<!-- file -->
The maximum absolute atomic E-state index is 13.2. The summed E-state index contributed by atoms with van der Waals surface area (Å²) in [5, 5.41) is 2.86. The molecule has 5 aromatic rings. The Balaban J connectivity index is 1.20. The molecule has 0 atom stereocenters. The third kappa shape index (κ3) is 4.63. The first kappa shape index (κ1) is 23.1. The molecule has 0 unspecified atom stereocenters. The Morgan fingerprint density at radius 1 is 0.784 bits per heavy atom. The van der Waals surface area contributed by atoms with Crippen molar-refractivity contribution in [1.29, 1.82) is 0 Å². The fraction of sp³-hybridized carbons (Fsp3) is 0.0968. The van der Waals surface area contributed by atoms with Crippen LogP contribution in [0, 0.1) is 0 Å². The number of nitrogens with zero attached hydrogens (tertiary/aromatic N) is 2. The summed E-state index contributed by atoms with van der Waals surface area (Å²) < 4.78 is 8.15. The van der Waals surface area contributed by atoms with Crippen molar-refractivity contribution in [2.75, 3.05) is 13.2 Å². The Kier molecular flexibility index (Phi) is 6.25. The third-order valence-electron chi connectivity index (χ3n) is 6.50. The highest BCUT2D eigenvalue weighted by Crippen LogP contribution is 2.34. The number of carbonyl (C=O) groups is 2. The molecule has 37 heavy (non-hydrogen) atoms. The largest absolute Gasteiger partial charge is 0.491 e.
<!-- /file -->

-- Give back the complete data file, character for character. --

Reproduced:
The maximum absolute atomic E-state index is 13.2. The summed E-state index contributed by atoms with van der Waals surface area (Å²) in [5, 5.41) is 2.86. The molecule has 5 aromatic rings. The Balaban J connectivity index is 1.20. The molecule has 0 atom stereocenters. The third kappa shape index (κ3) is 4.63. The first kappa shape index (κ1) is 23.1. The molecule has 0 unspecified atom stereocenters. The Morgan fingerprint density at radius 1 is 0.784 bits per heavy atom. The van der Waals surface area contributed by atoms with Crippen molar-refractivity contribution in [1.29, 1.82) is 0 Å². The fraction of sp³-hybridized carbons (Fsp3) is 0.0968. The van der Waals surface area contributed by atoms with Crippen LogP contribution in [0, 0.1) is 0 Å². The number of nitrogens with zero attached hydrogens (tertiary/aromatic N) is 2. The summed E-state index contributed by atoms with van der Waals surface area (Å²) < 4.78 is 8.15. The van der Waals surface area contributed by atoms with Crippen molar-refractivity contribution in [2.75, 3.05) is 13.2 Å². The Kier molecular flexibility index (Phi) is 6.25. The third-order valence-electron chi connectivity index (χ3n) is 6.50. The highest BCUT2D eigenvalue weighted by Crippen LogP contribution is 2.34. The number of carbonyl (C=O) groups is 2. The molecule has 37 heavy (non-hydrogen) atoms. The largest absolute Gasteiger partial charge is 0.491 e.